The US Department of Education has denied a request by the University of Massachusetts Dartmouth to release student records of accused Boston Marathon bomber Dzhokhar Tsarnaev, saying that doing so would violate federal privacy law.
“It appears that the academic and financial records that have been requested would be protected by [federal law] and that the university may not release them without the consent of the student,” a department official wrote.
Under pressure from news organizations to release the college records of Tsarnaev, who was a sophomore at the public university, and three former classmates charged in connection to the bombings, university officials asked federal education officials last week to determine whether federal privacy law could be waived in the case.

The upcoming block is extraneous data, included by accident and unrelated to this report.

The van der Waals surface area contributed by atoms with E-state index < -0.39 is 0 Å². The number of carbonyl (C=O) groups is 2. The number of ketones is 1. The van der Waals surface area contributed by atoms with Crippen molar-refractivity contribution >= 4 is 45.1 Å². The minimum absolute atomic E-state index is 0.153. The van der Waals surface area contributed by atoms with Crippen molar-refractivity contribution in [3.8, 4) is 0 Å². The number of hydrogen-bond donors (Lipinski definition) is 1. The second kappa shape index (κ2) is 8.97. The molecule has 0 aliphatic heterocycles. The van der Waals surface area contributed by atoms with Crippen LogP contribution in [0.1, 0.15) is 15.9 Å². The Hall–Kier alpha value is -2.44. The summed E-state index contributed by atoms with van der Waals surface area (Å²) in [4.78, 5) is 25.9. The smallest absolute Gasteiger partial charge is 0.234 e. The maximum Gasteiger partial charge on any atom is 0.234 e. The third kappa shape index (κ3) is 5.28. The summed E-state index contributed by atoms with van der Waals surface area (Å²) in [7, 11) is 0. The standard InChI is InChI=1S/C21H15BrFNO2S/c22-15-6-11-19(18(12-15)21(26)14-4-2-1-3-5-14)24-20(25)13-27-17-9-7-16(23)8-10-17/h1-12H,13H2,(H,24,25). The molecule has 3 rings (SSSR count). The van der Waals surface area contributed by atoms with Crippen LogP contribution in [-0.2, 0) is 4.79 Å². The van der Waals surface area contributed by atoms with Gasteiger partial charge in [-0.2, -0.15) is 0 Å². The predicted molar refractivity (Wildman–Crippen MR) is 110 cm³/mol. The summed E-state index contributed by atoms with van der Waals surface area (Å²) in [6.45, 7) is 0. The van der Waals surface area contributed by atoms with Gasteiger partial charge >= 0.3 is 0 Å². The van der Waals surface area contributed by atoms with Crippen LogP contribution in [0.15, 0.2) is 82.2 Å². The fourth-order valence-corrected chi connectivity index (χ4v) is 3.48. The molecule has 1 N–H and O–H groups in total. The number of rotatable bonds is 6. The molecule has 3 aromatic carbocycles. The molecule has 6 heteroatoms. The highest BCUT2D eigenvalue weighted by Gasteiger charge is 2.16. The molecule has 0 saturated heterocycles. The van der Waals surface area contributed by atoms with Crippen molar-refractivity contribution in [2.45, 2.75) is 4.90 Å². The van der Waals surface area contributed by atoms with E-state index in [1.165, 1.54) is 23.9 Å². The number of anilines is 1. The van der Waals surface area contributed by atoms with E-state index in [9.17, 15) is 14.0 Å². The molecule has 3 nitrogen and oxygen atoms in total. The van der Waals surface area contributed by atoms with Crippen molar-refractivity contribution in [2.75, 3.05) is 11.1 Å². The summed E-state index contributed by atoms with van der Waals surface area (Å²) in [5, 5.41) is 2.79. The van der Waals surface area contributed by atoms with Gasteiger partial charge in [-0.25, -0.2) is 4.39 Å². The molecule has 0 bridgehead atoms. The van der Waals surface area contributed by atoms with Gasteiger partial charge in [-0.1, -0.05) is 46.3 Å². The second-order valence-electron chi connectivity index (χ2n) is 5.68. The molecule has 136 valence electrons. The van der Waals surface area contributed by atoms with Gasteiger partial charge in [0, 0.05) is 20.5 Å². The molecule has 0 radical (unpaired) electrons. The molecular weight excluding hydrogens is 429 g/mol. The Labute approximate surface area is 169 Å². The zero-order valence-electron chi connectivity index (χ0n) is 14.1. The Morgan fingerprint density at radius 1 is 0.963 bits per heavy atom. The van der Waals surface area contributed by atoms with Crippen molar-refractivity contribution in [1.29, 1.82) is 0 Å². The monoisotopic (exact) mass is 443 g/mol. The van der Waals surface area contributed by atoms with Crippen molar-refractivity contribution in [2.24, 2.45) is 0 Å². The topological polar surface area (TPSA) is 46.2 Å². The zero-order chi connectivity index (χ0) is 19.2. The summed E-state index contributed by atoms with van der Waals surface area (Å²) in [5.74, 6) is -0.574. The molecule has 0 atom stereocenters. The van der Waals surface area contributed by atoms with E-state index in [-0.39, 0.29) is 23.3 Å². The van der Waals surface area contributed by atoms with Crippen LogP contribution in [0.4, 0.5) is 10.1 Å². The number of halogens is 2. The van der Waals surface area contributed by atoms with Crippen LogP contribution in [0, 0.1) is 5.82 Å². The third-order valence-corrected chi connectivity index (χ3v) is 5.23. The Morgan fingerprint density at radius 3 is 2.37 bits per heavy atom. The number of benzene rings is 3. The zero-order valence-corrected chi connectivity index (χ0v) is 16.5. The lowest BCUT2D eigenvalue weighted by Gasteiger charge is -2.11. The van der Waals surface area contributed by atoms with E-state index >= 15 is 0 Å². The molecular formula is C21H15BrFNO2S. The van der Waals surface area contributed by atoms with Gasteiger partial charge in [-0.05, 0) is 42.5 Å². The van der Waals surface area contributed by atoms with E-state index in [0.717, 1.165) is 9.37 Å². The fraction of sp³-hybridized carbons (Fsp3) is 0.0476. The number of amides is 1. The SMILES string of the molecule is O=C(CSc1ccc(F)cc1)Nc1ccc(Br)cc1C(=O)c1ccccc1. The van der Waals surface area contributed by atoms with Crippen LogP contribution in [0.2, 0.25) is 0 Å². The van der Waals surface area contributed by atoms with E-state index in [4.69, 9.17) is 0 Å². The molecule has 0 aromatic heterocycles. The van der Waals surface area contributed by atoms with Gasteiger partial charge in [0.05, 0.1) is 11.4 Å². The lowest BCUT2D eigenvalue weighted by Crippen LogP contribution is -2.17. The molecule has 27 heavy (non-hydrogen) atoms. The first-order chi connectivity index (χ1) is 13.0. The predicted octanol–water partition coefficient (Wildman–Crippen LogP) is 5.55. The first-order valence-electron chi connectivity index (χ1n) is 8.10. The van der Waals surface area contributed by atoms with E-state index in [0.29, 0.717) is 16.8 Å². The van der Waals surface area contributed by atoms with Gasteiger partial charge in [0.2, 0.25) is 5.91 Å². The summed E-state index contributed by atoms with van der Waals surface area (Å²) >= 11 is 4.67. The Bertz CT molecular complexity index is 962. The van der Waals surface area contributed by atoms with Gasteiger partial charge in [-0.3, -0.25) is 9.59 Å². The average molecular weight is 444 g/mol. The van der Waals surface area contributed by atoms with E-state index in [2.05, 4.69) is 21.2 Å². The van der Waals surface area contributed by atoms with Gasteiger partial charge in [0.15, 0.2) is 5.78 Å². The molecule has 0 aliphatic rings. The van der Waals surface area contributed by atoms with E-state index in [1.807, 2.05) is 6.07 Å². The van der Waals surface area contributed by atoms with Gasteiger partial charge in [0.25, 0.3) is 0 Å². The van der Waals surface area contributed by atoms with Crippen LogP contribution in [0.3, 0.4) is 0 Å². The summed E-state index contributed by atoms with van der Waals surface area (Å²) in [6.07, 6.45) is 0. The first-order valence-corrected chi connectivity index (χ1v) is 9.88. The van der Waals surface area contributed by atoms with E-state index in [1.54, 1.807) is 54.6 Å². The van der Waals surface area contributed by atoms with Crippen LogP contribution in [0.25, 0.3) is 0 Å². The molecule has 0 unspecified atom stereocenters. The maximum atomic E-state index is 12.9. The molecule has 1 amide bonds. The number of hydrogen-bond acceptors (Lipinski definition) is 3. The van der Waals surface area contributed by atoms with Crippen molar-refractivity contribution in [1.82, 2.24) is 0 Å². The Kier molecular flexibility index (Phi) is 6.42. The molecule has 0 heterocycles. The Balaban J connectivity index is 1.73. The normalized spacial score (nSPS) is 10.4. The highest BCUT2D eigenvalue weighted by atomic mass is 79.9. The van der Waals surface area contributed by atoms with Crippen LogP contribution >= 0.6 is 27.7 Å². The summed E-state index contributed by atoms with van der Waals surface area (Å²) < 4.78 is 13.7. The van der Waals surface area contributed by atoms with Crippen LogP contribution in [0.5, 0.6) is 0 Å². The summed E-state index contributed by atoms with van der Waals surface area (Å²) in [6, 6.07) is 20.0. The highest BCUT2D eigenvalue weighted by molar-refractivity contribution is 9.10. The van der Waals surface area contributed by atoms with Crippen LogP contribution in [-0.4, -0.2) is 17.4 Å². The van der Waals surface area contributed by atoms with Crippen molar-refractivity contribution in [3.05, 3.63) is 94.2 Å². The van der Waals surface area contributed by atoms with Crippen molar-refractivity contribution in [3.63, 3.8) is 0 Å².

“We recognize our obligation to be good stewards of public resources,” said university chancellor Divina Grossman. “It is important that we do all that we can to learn from this experience by being honest with ourselves and as transparent as possible under the law.”
The university has denied requests for information about Tsarnaev’s grades and financial aid amid reports that he had failed several classes and owed the school more than $20,000.
Grossman also announced that an independent task force would review university policies in light of the arrests, including financial and academic requirements.
In a statement, the university said it “will continue to be transparent with the public while complying with federal and state law.”